The U.S. and U.K. announced sanctions against eleven suspected members of the Russia-based Conti-Trickbot cybercrime group. Russia has long been a safe haven for cybercriminals, including the Trickbot gang.
The Conti-Trickbot gang is assessed to have direct ties to Russian intelligence services and has extensively targeted private companies and critical infrastructure sectors including healthcare providers.
“The United States is resolute in our efforts to combat ransomware and respond to disruptions of our critical infrastructure,” said Under Secretary of the Treasury Brian E. Nelson.
“In close coordination with our British partners, the United States will continue to leverage our collective tools and authorities to target these malicious cyber activities.”
Takeaway: The announcement that the US and UK governments are sanctioning additional members of the Conti-Trickbot Ransomware Gang is welcome news. We hope to see more such actions taken to help stem this ransomware epidemic.
But will these actions diminish the threat from ransomware attacks? No, not at all. Not even a little bit.
"While we have seen some scattered arrests of affiliates and other low-level threat actors in the ransomware space here and there, overall law enforcement has had very little impact in regard to disrupting ransomware operations," Jon Miller, CEO and co-founder of Halcyon told the CyberNews.
That’s because the one thing the most notorious ransomware gangs have in common is their ties to Russia and the Putin regime. We know that groups like Conti are closely aligned - if not directly controlled to a degree – by the Russian government and its intelligence apparatus.
This weird overlap of cybercriminal activity with nation-state-supported operations we see with the Russian ransomware model – which conveniently allows for plausible deniability for Russia - means we have elements acting that are not necessarily under the direct control of a government but are closely aligned.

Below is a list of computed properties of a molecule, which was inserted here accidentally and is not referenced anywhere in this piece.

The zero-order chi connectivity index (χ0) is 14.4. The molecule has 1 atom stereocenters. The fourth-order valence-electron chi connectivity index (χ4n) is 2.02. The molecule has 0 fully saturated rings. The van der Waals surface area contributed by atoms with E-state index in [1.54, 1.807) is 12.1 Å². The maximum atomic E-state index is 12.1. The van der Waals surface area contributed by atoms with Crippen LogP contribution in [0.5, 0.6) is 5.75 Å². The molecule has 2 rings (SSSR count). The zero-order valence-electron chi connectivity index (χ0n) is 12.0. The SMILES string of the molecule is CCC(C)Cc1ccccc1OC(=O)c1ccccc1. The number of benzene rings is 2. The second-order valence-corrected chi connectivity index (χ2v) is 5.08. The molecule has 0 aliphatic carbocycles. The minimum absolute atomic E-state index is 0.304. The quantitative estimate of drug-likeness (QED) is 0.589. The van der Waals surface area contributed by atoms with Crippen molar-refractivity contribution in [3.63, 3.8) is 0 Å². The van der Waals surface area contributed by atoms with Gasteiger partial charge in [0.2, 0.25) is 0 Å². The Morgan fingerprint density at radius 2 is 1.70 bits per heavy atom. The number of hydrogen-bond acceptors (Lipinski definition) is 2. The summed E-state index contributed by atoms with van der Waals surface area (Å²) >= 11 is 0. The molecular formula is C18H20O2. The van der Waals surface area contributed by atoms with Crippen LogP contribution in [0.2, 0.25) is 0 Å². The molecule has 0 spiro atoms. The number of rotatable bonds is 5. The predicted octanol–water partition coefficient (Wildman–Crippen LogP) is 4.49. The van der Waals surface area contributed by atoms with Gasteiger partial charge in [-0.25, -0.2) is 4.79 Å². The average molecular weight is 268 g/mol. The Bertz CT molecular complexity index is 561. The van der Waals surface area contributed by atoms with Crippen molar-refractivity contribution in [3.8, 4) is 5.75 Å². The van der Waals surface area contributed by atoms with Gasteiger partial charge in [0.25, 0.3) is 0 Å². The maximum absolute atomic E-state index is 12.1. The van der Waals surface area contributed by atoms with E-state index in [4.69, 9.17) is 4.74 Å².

"The Russians need to be very cautious about how they conduct such attacks so they don't trigger an international incident that would elicit a direct response from the US or their allies," Miller explained.
Using ransomware gangs like Conti as a proxy to conduct the attacks in order to maintain plausible deniability and thwart attribution is the strategy here. This is one of the key reasons cyber operations have become such an important aspect of larger geopolitical issues - attribution is hard.
The US and allied governments are in a tough position regarding what actions to take to stem this wave of ransomware attacks, namely because there is so much ambiguity in determining root attribution for the attacks.
Though these actions against the Conti-Trickbot members are necessary, Miller says, "even if they are arrested, there will quickly be someone to take their place.”
Ultimately, it's the Russian government that is both providing safe harbor for criminal elements conducting ransomware attacks with impunity and is very likely even influencing some of their targeting.
Until the US government directly sanctions the Putin regime for their direct or tacit support, we will not see this spate of ransomware attacks abate any time soon. It's only a matter of time before we see another massively disruptive attack against a critical infrastructure target, and by then it will be too late to act.
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